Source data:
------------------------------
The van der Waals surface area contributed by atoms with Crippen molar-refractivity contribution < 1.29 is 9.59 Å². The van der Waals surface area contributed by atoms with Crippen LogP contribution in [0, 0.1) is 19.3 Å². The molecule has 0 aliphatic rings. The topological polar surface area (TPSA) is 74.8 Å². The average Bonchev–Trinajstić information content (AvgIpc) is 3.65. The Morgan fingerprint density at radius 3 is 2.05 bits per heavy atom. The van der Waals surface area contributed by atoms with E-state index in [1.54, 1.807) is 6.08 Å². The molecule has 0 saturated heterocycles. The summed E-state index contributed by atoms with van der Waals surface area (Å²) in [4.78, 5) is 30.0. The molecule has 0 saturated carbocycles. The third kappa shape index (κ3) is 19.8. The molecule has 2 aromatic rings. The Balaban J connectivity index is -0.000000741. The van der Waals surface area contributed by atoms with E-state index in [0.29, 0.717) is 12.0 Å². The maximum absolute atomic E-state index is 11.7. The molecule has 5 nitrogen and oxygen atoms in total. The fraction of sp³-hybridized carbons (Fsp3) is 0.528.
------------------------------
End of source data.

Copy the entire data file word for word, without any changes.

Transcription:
The van der Waals surface area contributed by atoms with Crippen molar-refractivity contribution < 1.29 is 9.59 Å². The van der Waals surface area contributed by atoms with Crippen LogP contribution in [0, 0.1) is 19.3 Å². The molecule has 0 aliphatic rings. The topological polar surface area (TPSA) is 74.8 Å². The average Bonchev–Trinajstić information content (AvgIpc) is 3.65. The Morgan fingerprint density at radius 3 is 2.05 bits per heavy atom. The van der Waals surface area contributed by atoms with E-state index in [1.54, 1.807) is 6.08 Å². The molecule has 0 saturated heterocycles. The summed E-state index contributed by atoms with van der Waals surface area (Å²) in [4.78, 5) is 30.0. The molecule has 0 saturated carbocycles. The third kappa shape index (κ3) is 19.8. The molecule has 2 aromatic rings. The Balaban J connectivity index is -0.000000741. The van der Waals surface area contributed by atoms with E-state index in [0.29, 0.717) is 12.0 Å². The maximum absolute atomic E-state index is 11.7. The molecule has 5 nitrogen and oxygen atoms in total. The fraction of sp³-hybridized carbons (Fsp3) is 0.528.